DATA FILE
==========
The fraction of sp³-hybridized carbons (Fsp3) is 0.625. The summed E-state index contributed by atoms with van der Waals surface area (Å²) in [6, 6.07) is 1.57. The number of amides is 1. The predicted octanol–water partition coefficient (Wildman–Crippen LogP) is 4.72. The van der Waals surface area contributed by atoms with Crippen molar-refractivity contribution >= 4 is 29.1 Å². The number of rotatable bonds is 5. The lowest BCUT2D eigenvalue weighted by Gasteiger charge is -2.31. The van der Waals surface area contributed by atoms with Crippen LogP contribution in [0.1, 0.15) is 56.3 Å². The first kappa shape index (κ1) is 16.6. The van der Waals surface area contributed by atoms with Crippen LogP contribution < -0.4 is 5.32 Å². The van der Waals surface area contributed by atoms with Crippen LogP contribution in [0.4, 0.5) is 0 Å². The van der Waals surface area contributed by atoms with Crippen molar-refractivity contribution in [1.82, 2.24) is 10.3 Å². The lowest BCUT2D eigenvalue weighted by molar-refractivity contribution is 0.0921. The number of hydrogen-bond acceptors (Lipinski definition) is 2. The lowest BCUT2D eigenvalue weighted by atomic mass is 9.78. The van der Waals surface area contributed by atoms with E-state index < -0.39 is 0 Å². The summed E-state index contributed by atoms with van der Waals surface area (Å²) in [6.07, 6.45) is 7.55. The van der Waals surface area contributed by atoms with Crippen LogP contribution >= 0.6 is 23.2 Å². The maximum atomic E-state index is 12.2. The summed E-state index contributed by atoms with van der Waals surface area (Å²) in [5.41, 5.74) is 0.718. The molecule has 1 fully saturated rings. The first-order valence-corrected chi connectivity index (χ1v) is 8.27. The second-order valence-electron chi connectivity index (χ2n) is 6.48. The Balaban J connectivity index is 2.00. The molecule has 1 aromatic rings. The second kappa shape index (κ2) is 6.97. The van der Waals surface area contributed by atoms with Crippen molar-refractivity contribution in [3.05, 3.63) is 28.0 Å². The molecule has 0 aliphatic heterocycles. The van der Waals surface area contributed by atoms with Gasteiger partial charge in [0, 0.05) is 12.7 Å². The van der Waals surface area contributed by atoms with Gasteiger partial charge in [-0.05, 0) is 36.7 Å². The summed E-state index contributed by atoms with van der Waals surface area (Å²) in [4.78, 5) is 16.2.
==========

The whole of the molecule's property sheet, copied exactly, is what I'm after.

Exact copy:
The fraction of sp³-hybridized carbons (Fsp3) is 0.625. The summed E-state index contributed by atoms with van der Waals surface area (Å²) in [6, 6.07) is 1.57. The number of amides is 1. The predicted octanol–water partition coefficient (Wildman–Crippen LogP) is 4.72. The van der Waals surface area contributed by atoms with Crippen molar-refractivity contribution >= 4 is 29.1 Å². The number of rotatable bonds is 5. The lowest BCUT2D eigenvalue weighted by Gasteiger charge is -2.31. The van der Waals surface area contributed by atoms with Crippen LogP contribution in [0.1, 0.15) is 56.3 Å². The first kappa shape index (κ1) is 16.6. The van der Waals surface area contributed by atoms with Crippen LogP contribution < -0.4 is 5.32 Å². The van der Waals surface area contributed by atoms with Crippen LogP contribution in [0.4, 0.5) is 0 Å². The van der Waals surface area contributed by atoms with Crippen molar-refractivity contribution in [1.82, 2.24) is 10.3 Å². The lowest BCUT2D eigenvalue weighted by molar-refractivity contribution is 0.0921. The number of hydrogen-bond acceptors (Lipinski definition) is 2. The lowest BCUT2D eigenvalue weighted by atomic mass is 9.78. The van der Waals surface area contributed by atoms with E-state index < -0.39 is 0 Å². The summed E-state index contributed by atoms with van der Waals surface area (Å²) in [6.07, 6.45) is 7.55. The van der Waals surface area contributed by atoms with Crippen LogP contribution >= 0.6 is 23.2 Å². The maximum atomic E-state index is 12.2. The summed E-state index contributed by atoms with van der Waals surface area (Å²) in [5.41, 5.74) is 0.718. The molecule has 1 fully saturated rings. The first-order valence-corrected chi connectivity index (χ1v) is 8.27. The second-order valence-electron chi connectivity index (χ2n) is 6.48. The Balaban J connectivity index is 2.00. The molecule has 1 aromatic rings. The second kappa shape index (κ2) is 6.97. The van der Waals surface area contributed by atoms with Crippen molar-refractivity contribution in [3.05, 3.63) is 28.0 Å². The molecule has 0 aliphatic heterocycles. The van der Waals surface area contributed by atoms with Gasteiger partial charge in [0, 0.05) is 12.7 Å². The van der Waals surface area contributed by atoms with Gasteiger partial charge in [-0.05, 0) is 36.7 Å². The summed E-state index contributed by atoms with van der Waals surface area (Å²) in [4.78, 5) is 16.2.